Monday, 12 December 2011

Clegg answers questions on his absence at EU debate

For those of you that missed here are the DPM's words after he missed the debate on the EU statement:

DPM: The coalition government is here to stay. On Europe, what I’m going to do is this – build bridges, re-engage, and make sure that the British voice is heard at the top table in Europe. Why? Not for the sake of the EU as a whole, because I think that is the right thing for jobs in this country, for growth in this country and for the livelihoods of millions of families in this country because that’s what I care about most.

Asked whether his not being there was a greater distraction:

DPM: The PM and I clearly do not agree on the outcome of the summit last week. I made it very clear that I think isolation in Europe when we are one against 26 is potentially a bad thing for jobs, a bad thing for growth and a bad thing for the livelihoods of millions of people in this country. I’m not here to defend the EU in and of itself; I am here to defend the jobs and livelihoods of millions of people in this country. That’s what I care about and that’s why I think what we need to do know is build bridges, re-engage and make sure that the British voice is heard loud and clear in the heart of Europe.

Asked if he had changed his position since Friday:

DPM: On Friday, I said that I regretted the outcome, and I’ve stuck to that line and I said that I thought that anti-Europeans should be careful what they wish for so I was quite clear on Friday that I was not welcoming the outcome of the...[interrupted]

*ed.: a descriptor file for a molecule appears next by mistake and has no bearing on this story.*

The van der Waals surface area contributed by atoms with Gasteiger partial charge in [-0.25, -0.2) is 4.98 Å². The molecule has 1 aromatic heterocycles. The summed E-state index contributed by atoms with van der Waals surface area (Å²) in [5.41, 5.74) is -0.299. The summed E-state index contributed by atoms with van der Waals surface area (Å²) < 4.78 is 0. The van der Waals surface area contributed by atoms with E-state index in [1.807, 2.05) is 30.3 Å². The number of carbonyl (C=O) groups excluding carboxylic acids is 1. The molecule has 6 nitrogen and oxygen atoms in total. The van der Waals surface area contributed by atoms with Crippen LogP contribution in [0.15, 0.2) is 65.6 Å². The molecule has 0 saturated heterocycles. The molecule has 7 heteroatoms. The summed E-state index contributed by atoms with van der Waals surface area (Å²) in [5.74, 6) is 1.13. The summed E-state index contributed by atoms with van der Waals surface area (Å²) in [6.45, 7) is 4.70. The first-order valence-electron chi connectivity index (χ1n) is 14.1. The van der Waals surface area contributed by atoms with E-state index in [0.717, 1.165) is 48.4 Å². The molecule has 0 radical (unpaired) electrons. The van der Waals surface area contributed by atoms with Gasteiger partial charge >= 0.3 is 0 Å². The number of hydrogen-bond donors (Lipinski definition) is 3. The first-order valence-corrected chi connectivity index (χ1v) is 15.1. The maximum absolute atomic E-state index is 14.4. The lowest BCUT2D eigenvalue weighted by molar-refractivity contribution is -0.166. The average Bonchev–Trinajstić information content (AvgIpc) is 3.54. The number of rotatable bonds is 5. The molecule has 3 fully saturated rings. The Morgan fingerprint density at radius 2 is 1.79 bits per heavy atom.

Asked about the fact that the negotiating position was agreed in advance:

DPM: I haven’t changed my mind on that at all. The specific list of safeguards which were sought, which was a list of negotiating asks, were perfectly reasonable and perfectly measured in their scope. I haven’t changed my mind one bit from the moment the summit was closed.

Asked if he was running scared from his own MPs:

DPM: When I was told the outcome of the summit, after it finished, I immediately told the Prime Minister that I could not welcome it, that I thought it was bad for Britain. I have stayed with that view since, and I have simply amplified on my reasons for that since the summit.

Asked how damaging this is to the coalition:

DPM: The Coalition Government is here to stay. That’s absolutely clear. On this issue – and by the way, there are many issues, of course, in the Coalition where the parties differ – we differ, and it so happens to be that this is a particularly significant issue. Why is it significant? It’s worth remembering. Not because all things in the European Union are perfect, far from it, but because I think that being isolated - as one - is potentially bad for jobs, bad for growth, bad for the livelihoods of millions of people in this country. But the Coalition Government is here to stay.


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